Guardians of the Hoard

By Crossley-Holland, Kevin | School Librarian, Autumn 2012 | Go to article overview

Guardians of the Hoard

Crossley-Holland, Kevin, School Librarian

The son of a composer and musicologist (whose teacher was John Ireland) and a nationally-known potter, Joan Cowper, and the elder brother of a would-be dancer with Ballet Rambert, I was born into an artistic family, and lived for most of my childhood in the Chiltern Hills. But I had little appetite for reading and, rather curiously, neither my parents nor my teachers got onto my case. I have owned up to all this--well, I've documented it!--in my memoir of childhood, The Hidden Roads.

I could report that the first two school libraries I can remember, and the little public library in the village where I lived (it was a barn, right opposite Rumer Godden's cottage) were poorly lit, poorly stocked and gloomy. They were. But the truth is that like all too many boys, I was more interested in sport, outdoor activities, girls, than in reading. The notion and experience of 'reading for pleasure, to appropriate OFSTED's current catchphrase, somehow completely escaped me.

And yet ... and yet ... I listened spellbound to the folk-tales my father said-and-sang to my sister and me, accompanying himself on his Welsh harp, as we lay on our bunk beds; I kept assiduous, talkative diaries; and aged 12, I embarked on a modest enterprise, writing 'A History of the World'--after seventy-seven pages I accepted that I'd rather overdone it and scaled it down to 'A History of the British Isles. When I was 16, I began to write poems, ironing out knots in the grain of things; and I was increasingly conscious of the music of language.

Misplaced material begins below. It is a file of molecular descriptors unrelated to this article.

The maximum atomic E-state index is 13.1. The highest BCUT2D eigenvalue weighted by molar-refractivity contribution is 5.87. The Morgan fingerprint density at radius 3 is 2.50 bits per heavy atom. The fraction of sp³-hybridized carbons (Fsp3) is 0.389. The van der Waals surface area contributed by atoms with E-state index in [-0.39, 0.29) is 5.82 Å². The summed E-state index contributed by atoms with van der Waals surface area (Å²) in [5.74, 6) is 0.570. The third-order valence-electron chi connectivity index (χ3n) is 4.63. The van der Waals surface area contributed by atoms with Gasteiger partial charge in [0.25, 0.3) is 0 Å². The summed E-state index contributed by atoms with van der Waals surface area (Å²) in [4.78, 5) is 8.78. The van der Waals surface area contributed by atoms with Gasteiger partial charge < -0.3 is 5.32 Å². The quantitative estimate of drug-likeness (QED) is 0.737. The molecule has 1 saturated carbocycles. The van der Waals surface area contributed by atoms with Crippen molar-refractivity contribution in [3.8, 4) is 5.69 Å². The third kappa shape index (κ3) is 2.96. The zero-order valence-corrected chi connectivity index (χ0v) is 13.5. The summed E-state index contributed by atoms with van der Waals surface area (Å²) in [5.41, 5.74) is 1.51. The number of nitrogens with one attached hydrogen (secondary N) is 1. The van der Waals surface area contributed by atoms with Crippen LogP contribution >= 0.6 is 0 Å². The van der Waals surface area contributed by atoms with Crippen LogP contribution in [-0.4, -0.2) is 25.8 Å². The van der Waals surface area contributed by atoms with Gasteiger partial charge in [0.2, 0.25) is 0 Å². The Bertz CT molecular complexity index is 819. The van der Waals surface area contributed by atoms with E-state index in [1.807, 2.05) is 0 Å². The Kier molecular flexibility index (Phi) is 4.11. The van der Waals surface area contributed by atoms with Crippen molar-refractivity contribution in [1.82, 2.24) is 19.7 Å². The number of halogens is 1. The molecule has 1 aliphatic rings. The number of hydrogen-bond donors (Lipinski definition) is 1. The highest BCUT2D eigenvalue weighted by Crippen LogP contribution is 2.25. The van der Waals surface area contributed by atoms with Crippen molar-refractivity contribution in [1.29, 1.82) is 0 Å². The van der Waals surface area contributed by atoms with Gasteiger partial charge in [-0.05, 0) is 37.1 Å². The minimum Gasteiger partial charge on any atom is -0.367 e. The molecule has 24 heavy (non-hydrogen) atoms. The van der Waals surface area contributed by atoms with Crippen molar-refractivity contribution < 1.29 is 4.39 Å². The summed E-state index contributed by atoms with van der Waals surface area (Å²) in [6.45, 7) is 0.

Perhaps this is partly why, after first hoping to become a radio commentator--my mother told me I could talk the hind leg off a donkey!--and then an archaeologist, I decided the right career for me would be the priesthood. Sonorous language ... the power of ritual, asserting continuity ... I'm not sure that I think Michael Gove handled the gift of a copy of the King James Bible to every school in Britain in the best way, but of course I'm with him all the way in hoping children, teenagers will one way or another tune into its incomparable language.

It was as a student at Oxford that language, story, poem, books, became so crucial to me. I began to understand the reasons why our language, our great word-hoard, derived half from Anglo-Saxon and half from Latin, has more than twice as many words as any other language, and how all the good, short, tough, bright, fierce, keen words, the words to do with the stuff of life, come from Anglo-Saxon: womb, woman, man, earth, sea, ship, plough. As well as writing more poems and scraps of stories, I began to translate:

Hige sceal be heardra, heorte be cenre, mod sceal be mare, be ure maegen lytlao! Harder heads and hearts more keen, spirits on fire as our strength flags!

(Translation Workshop: Grit and Blood)

Throughout my twenties, I worked by day as a publicist, then as editor, for the publishing House of Macmillan; and by night I wrote--poem upon poem, unpublished novels, stories for children. My first books were based on medieval romances, Havelok the Dane and King Horn, and retellings of traditional tales--myths, legends and folk-tales--often stories that I'd heard first from my father.

Decades later, I'd rather regretfully set aside any intention of writing full-length fiction. I thought I just wasn't cut out for it. But in finally addressing the matter of how to retell some of the Arthurian legends--the Himalayan range of Western traditional tale--I found myself caught up in the merry dance, the intricate jigsaw of a novel: and the result was The Seeing Stone, and its successors, At the Crossing-Places and King of the Middle March.


To my mind, language, literacy and the power of story are the hub of the Arthur trilogy because, as one critic put it, 'stories and storytelling ... are central to the process of discovering and building one's identity as an individual'. …

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